Magnolia Waste Water System - Executive Summary

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The Magnolia Wastewater Treatment Plant facility uses both Chlorine and Sulfur Dioxide, which are considered hazardous by EPA.  The same properties that make Chlorine and Sulfur Dioxide valuable as water treatment chemicals also make it necessary to observe certain safety precautions in handling both materials.   The prevention of unnecessary human exposure reduces the threat to the health and safety of employees as well as to nearby members of the community.  The primary goal of this Risk Management Plan is to ensure the safety of the employees of this facility and all residents that may be impacted by a release from this facility. 
It is the policy of the City of Magnolia to adhere to all applicable federal and state rules and regulations.  Safety depends upon the manner in which Chlorine and Sulfur Dioxide are handled, the safety devices inherent in the design of the facility, and the training of the personnel. 
This Risk Management Program, including the  Emergency Response Program 
, was developed with the assistance of ALTEC Environmental Consultants, Inc. and NRS Consulting Engineers, Inc.  The Emergency Response Plan includes procedures for notification of the appropriate agencies and potentially affected members of the community.  In addition, it provides procedures for mitigating any releases that may cause harm to the community. 
The primary purpose of this facility is to treat the wastewater by utilizing chemicals such as Chlorine and Sulfur Dioxide.  Chlorine and Sulfur Dioxide are received in individual one-ton cylinders and stored until needed.  Chlorine and Sulfur Dioxide are injected into the wastewater treatment system by automatic feeders. The feed system uses a vacuum "shut-off" system which is designed to automatically shut the system down if a leak occurs.  
Access to the site is restricted to authorized facility employees, authorized management personnel and authorized contractors.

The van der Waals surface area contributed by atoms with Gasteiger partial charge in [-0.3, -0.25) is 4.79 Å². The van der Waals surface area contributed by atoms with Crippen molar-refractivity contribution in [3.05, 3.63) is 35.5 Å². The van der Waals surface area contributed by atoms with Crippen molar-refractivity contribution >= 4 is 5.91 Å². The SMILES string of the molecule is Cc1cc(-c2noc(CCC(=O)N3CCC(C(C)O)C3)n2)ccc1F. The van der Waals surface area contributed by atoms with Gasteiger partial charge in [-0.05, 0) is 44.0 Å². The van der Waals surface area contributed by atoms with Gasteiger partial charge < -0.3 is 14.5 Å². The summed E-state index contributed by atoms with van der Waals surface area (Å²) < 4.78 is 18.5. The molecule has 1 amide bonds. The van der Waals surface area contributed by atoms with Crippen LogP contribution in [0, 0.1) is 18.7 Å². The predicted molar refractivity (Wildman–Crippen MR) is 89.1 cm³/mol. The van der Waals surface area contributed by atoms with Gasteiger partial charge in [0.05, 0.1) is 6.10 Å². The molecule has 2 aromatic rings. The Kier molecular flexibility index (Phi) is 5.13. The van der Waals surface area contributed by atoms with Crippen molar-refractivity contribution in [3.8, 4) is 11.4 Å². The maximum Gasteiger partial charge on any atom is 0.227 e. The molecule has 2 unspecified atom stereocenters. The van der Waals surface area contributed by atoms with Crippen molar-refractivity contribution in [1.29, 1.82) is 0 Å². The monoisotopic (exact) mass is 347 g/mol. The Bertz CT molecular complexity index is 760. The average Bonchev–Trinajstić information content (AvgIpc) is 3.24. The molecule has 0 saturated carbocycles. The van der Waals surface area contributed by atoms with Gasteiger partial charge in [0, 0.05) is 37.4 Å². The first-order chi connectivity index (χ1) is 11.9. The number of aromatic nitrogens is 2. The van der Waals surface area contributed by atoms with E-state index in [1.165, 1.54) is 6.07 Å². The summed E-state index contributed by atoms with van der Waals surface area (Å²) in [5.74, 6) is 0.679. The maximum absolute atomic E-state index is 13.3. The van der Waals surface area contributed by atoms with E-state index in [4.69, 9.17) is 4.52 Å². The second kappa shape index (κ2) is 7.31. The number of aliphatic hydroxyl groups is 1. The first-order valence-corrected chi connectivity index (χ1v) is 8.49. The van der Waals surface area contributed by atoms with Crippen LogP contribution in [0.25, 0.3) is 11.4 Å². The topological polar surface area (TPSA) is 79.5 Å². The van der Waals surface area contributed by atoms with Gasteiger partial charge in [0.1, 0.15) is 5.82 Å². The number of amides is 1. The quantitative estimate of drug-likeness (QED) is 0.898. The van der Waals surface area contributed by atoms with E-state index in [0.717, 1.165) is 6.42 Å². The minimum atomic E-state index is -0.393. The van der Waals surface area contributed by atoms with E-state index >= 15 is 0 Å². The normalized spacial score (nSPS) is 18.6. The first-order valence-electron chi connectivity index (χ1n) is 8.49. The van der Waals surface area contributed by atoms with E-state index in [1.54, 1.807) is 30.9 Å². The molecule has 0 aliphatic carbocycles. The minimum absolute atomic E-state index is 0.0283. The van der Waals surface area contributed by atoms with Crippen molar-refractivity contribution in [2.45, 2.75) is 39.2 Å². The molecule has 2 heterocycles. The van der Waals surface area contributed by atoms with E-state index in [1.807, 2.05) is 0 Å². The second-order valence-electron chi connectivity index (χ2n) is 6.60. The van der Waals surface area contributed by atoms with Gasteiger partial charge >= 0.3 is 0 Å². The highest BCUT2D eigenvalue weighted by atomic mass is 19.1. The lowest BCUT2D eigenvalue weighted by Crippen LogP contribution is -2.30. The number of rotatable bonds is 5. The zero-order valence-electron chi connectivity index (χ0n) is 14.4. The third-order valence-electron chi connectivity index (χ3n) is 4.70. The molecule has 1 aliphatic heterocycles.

The regulated substances handled at this facility are Chlorine  
and Sulfur Dioxide.  The maximum amount of both Chlorine and Sulfur Dioxide stored at this facility is 4,150 pounds. 
The worst-case scenario is failure of and total release from the largest storage tank when filled to capacity, resulting in a release of 2,000 pounds of Chlorine.  Both Chlorine and Sulfur Dioxide create a hazard when released.  They are both toxic materials, with the same distances to their endpoint based on EPA's document entitled "Back Up Information For The Hazard Assessment in the RMP Offsite Consequence Analysis Guidance."   However, as Chlorine is the more toxic of the two chemicals, a worst-case scenario for Chlorine has been used.   
Active mitigation has been considered for this scenario.  The Chlorine storage tanks are located in the Chlorine Cylinder Room which is constructed of a concrete wall on two sides and two open sides.  It is assumed that the entire contents of a tank are released as a vapor.  The distance to the endpoint of 0.0087 mg/l for the worst 
-case scenario is 1.3 miles. 
An alternative scenario was determined for this facility.  However, the alternative release should be minimal due to the type of control system in place.  The vacuum "shut-off" system has been determined to be effective in preventing greater than small quantities of Chlorine and Sulfur Dioxide from being released.  Estimations based on the line capacity for the feeder lines would be approximately 10 pounds released into the atmosphere under this scenario.  This quantity of Chlorine or Sulfur Dioxide vapor release would result in a distance to endpoint of approximately 0.1 of a mile. 
This wastewater treatment facility complies with EPA's Accidental Release Prevention Rule and with all applicable State of Arkansas codes and regulations. 
There have been no accidental releases of Chlorine or Sulfur Dioxide in the last five years. 
The Emergency Response Program was developed for the City of Magnolia and the surrounding areas with the assistance of NRS Consul 
ting Engineers, Inc.  This program has been discussed with the Arkansas Office of Emergency Preparedness and the Magnolia Fire Department.   
The Chlorine and Sulfur Dioxide feed systems were constructed at this facility in 1987 and meet all design requirements for and comply with all applicable regulations for wastewater treatment facilities.
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